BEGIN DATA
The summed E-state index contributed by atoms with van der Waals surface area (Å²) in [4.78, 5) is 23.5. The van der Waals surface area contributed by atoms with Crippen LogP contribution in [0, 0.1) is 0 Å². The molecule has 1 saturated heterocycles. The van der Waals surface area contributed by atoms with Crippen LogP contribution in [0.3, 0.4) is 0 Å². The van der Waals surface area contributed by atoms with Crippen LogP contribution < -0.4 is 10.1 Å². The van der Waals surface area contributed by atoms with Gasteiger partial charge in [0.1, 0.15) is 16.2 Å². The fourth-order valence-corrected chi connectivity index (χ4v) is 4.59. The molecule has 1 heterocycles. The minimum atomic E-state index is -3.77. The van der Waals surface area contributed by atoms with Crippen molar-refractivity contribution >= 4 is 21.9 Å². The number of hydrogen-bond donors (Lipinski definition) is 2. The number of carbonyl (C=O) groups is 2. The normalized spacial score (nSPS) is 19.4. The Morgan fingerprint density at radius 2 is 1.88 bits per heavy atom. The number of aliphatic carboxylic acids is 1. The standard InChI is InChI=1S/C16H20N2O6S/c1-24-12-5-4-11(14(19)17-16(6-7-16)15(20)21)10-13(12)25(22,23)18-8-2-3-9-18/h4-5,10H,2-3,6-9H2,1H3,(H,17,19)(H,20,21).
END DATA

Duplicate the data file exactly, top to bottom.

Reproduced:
The summed E-state index contributed by atoms with van der Waals surface area (Å²) in [4.78, 5) is 23.5. The van der Waals surface area contributed by atoms with Crippen LogP contribution in [0, 0.1) is 0 Å². The molecule has 1 saturated heterocycles. The van der Waals surface area contributed by atoms with Crippen LogP contribution in [0.3, 0.4) is 0 Å². The van der Waals surface area contributed by atoms with Crippen LogP contribution < -0.4 is 10.1 Å². The van der Waals surface area contributed by atoms with Gasteiger partial charge in [0.1, 0.15) is 16.2 Å². The fourth-order valence-corrected chi connectivity index (χ4v) is 4.59. The molecule has 1 heterocycles. The minimum atomic E-state index is -3.77. The van der Waals surface area contributed by atoms with Crippen molar-refractivity contribution >= 4 is 21.9 Å². The number of hydrogen-bond donors (Lipinski definition) is 2. The number of carbonyl (C=O) groups is 2. The normalized spacial score (nSPS) is 19.4. The Morgan fingerprint density at radius 2 is 1.88 bits per heavy atom. The number of aliphatic carboxylic acids is 1. The standard InChI is InChI=1S/C16H20N2O6S/c1-24-12-5-4-11(14(19)17-16(6-7-16)15(20)21)10-13(12)25(22,23)18-8-2-3-9-18/h4-5,10H,2-3,6-9H2,1H3,(H,17,19)(H,20,21).